Dynamic Capital How the Government Shutdown Impacts Small Business - Dynamic Capital

On December 21st while many of us were running around trying to finish our shopping and making holiday plans, our government went into partial shutdown mode. At first, we probably thought “oh those crazy politicians are at it again”, shook our heads and thought nothing of it. But now as the shutdown stretches into day nineteen, we are seeing more and more the impact that the shutdown is having on the general population.

With nine of the fifteen departments, including the Departments of Homeland Security, Interior, Agriculture, Commerce, Treasury, Housing and Urban Development, Justice, Transportation and Housing, as well as other federal agencies, closed or running at minimum staffing, many services have been interrupted. Many national parks and museums have closed their doors, though a few have remained opened without services thanks to the help of volunteers. More than 400,000 federal employees who are considered essential are currently working without pay while another more than 300,000 employees have been furloughed, sent home without pay.

The partial government shutdown also hits small businesses hard in key areas:

  • Small Business Administration: According to their website, the site will not be actively managed during the shutdown though disaster information will continue to be available. This agency is key to the operations of many small businesses for loans, information, programs and applications assistance. The work stoppage will most likely create a major backlog in applications and approvals for this agency, leading to them needing several months to get back on track once the agency is back to normal operations.
  • IRS: While some may have been looking forward to not paying taxes during the shutdown, that is not the case. However, other IRS services have been impacted. A new business will not be able to obtain an employer identification number (EIN), tax documents needed for loan applications may not be readily available, and business owners may not be able to obtain guidance on filing their taxes. Also, with filings slated to be accepted starting January 28th, early filers are already being advised to expect delays in refund processing.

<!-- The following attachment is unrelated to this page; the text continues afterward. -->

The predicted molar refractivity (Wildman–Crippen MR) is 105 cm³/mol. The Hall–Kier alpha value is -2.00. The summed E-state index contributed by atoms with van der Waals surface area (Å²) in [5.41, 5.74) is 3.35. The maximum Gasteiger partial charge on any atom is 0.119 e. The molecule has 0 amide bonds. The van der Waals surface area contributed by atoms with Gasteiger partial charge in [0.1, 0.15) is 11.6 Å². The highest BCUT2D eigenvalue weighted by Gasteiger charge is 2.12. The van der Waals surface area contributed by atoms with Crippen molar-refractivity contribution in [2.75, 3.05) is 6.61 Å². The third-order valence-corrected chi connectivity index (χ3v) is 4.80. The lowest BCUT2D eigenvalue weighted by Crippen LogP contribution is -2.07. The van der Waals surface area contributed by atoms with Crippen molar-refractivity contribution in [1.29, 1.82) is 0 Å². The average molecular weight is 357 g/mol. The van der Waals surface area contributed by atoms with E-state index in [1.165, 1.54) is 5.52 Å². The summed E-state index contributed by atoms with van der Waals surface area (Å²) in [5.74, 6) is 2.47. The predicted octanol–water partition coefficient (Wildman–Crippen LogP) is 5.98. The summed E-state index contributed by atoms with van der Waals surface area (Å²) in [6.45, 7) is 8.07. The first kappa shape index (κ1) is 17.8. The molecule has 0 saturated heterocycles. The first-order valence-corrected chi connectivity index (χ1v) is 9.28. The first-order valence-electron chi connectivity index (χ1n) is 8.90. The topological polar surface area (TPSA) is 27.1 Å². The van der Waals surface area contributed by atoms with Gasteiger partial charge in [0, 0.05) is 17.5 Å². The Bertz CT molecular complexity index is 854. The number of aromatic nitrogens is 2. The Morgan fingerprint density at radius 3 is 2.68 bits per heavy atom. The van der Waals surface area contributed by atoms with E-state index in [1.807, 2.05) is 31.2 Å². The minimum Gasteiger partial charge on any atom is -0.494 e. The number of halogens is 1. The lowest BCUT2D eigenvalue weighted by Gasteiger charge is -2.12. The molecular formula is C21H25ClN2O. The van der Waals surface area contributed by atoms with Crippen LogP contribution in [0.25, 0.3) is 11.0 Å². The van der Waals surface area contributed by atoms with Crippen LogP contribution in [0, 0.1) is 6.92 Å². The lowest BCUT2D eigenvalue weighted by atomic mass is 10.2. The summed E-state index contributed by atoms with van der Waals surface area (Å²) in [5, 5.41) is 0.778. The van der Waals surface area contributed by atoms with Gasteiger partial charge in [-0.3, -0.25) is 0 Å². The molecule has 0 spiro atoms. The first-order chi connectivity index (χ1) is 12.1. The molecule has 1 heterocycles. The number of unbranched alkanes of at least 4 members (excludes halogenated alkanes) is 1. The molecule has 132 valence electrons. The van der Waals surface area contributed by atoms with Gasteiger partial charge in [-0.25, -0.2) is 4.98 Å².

• New Employees: Businesses use the E-Verify system to compare information provided by prospective employees on employment applications with information available through various government records for employment verification purposes. With this system currently unavailable, businesses cannot process employment applications, leading to delays in hiring.
  • Government Contracts: Many small businesses rely on contracts to provide various government agencies with goods or services to keep their doors open. These businesses have found themselves in a difficult position with unpaid invoices for services rendered or unable to operate since the entities where they usually operate (parks, museums, etc.) are currently closed.
  • Loss Revenue: Hundreds of thousands of federal employees around the country have gone a few weeks without pay. This loss of income for them translates to a loss of purchasing power. Small businesses from dry cleaners, beauty salons, and restaurants to car washing, delis and barbers usually rely on these employees’ disposable income for sales and have seen a drop in revenue due to the shutdown.

After just nineteen days, the partial government shutdown is already wreaking havoc in the lives of many Americans. A prolonged shutdown can only worsen conditions, with expected dips in the stock market, loss of funding for needy families, unpaid employees, etc. As President Trump and Congressional leaders are set to meet later today to discuss a compromise to end the shutdown, we can only watch and hope for a positive outcome from their meeting.